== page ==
Parliament To Start Using Local Dialect During Meetings

Spread the love

To preserve the Ghanaian culture, Parliament has deemed it necessary to start using its native tongues when conducting business on the House floor.

A Member of Parliament (MP) may use any of the local languages, subject to interpretation and translation so that everyone may understand it, according to Order 63 of the revised Standing Orders.

That is anticipated to begin during the Eighth Parliament’s second meeting of its fourth session.

The Speaker of the Parliament,  Alban Sumana Kingsford Bagbin announced that the required equipment, including translators, will be set up to ensure a successful takeoff.

So the new measure will go into effect after Easter, barring any hiccups. When Second Deputy Minority Leader Emmanuel Armah-Kofi Buah made a statement yesterday on the floor of Parliament advocating for the preservation and advancement of the Nzema language, the question of the usage of indigenous languages came up.

The Nzema language is one of the 11 regional languages covered in the curriculum for the basic and senior high school grades, according to Mr. Buah, who is also the National Democratic Congress MP for Ellembele in the Western Region.

Regretfully, there is cause for concern since interest in teaching and studying the language in our educational institutions is sharply declining, even though the language is at a very high level of growth.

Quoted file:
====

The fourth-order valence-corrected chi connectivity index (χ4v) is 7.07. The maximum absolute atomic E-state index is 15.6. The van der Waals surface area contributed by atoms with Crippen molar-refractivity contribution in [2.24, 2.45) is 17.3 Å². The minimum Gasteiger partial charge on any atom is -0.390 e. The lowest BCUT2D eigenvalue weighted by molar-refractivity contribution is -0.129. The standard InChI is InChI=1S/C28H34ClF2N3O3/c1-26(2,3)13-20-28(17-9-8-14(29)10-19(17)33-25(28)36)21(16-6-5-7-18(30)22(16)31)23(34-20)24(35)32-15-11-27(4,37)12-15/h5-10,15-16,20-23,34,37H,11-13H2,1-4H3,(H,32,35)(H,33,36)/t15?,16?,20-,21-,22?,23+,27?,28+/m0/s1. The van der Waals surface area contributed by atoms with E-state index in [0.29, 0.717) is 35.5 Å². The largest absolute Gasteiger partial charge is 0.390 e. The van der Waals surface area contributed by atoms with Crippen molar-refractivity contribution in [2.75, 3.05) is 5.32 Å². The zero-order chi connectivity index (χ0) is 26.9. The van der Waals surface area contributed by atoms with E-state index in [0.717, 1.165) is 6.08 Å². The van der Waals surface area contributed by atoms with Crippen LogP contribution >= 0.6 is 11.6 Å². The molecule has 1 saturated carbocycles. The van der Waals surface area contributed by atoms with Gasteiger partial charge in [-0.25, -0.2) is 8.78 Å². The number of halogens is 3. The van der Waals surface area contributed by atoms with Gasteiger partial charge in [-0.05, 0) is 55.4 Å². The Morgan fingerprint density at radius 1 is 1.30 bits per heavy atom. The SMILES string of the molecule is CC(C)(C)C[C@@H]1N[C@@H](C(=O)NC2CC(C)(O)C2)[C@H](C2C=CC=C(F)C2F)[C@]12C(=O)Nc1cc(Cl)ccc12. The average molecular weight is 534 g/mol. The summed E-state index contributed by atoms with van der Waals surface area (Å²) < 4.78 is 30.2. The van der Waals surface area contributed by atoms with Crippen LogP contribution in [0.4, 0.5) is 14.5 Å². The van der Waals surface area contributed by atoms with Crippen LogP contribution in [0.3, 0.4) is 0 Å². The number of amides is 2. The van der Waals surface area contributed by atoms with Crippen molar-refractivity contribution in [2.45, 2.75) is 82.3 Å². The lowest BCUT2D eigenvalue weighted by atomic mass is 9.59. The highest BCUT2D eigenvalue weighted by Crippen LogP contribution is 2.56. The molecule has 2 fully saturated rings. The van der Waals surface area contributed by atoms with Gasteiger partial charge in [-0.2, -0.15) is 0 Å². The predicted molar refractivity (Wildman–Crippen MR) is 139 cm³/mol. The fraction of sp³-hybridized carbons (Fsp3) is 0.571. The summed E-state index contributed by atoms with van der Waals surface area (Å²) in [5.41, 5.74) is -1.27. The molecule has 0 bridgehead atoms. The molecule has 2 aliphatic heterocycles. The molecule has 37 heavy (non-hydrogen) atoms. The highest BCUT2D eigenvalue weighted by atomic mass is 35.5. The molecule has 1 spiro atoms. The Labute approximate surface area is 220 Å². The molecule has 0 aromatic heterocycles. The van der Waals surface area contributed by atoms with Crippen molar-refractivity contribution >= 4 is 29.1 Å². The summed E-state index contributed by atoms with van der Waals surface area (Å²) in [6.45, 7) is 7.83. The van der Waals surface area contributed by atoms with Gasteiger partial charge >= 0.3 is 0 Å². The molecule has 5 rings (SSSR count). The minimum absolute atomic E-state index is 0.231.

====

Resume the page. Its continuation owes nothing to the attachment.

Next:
Members responded to this by calling for the use of local languages in basic schools to promote the languages and provide good knowledge of the various courses. They argued that science classes, including chemistry, ought to be able to be taught in the native tongues, much like the Asia Tigers.

The Speaker then ordered that the statement be referred for a decision to be made to the committees on education, culture, tourism, and finance.

The referral is intended to allow the Ghana Education Service to adopt the idea of utilizing the language in lower primary or basic education, promote Ghanaian tourism and culture, and take financial considerations into account.

Leave a Reply

This site uses Akismet to reduce spam. Learn how your comment data is processed.